Recently, I posted on Fossil Fuels Brewing Co. who have been creating new craft beers with prehistoric, 45 million-year-old yeast. To me, this is a feat unlike any other. Raul Cano of Fossil Fuels, however, isn’t the only one brewing from the past.
Last summer, five bottles of beer from the 19th century were pulled from a shipwreck in the Baltic Sea. Now, according to usatoday.com, scientists plan to analyze the beer to figure out just what ingredients were used to brew it.
Photo credit: Antti Aimo-Koivisto via AP
As per the article, the two-masted ship sank sometime in the first half of the 1800s while on a voyage between Copenhagen and St. Petersburg. To date, the beer found is one of the oldest preserved beers ever found. Along with the five bottles of beer, over a hundred bottles of champagne were also found in tact.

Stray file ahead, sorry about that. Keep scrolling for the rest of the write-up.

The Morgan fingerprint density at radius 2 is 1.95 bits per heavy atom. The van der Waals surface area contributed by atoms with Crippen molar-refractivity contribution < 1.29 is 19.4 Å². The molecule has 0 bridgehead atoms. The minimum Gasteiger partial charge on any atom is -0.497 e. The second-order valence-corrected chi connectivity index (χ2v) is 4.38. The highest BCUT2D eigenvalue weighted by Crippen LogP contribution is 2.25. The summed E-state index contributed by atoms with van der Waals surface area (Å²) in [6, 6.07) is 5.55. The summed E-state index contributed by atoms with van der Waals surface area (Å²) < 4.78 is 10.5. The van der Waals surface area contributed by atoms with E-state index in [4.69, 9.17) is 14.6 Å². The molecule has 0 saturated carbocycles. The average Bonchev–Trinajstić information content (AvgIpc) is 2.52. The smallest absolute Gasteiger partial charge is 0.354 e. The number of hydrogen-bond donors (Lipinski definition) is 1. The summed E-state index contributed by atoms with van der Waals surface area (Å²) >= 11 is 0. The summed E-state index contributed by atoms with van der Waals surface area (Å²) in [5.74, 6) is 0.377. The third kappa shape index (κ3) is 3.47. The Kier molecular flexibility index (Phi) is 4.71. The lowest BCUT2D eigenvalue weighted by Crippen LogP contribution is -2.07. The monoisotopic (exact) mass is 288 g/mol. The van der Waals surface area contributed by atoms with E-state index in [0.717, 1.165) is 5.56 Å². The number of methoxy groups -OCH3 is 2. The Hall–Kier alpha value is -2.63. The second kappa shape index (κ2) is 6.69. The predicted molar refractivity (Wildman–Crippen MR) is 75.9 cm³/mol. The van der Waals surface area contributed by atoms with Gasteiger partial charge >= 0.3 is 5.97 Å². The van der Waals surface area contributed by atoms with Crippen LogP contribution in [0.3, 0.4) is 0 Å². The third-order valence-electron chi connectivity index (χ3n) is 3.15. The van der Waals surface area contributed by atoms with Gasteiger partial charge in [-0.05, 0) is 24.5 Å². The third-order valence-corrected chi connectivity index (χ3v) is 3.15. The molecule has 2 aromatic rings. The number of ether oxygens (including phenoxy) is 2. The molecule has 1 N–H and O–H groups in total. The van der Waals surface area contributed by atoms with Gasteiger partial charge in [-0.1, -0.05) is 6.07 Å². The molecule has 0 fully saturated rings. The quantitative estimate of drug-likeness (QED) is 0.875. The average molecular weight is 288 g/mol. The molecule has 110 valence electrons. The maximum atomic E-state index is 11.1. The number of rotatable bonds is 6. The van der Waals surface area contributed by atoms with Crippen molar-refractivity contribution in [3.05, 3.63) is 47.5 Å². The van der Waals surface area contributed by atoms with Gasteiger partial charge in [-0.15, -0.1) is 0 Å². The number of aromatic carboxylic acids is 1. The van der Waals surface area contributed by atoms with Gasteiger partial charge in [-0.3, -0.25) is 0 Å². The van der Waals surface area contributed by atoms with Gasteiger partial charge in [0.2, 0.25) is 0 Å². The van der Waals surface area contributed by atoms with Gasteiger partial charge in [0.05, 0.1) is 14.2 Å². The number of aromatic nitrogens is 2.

“It is very interesting to find out what kind of yeast was used in beer brewing in the early 1800s, and what the beer’s quality was like,” Annika Wilhelmson of VTT said. “Was it perhaps very strong and bitter? The role of yeast in beer brewing was not yet fully understood in the early 1800s.”
Cheers to the future and beers of brewing’s past.
[techtags:OL’ SHIPWRECK, BALTIC SEA BEER, 19TH CENTURY BEER]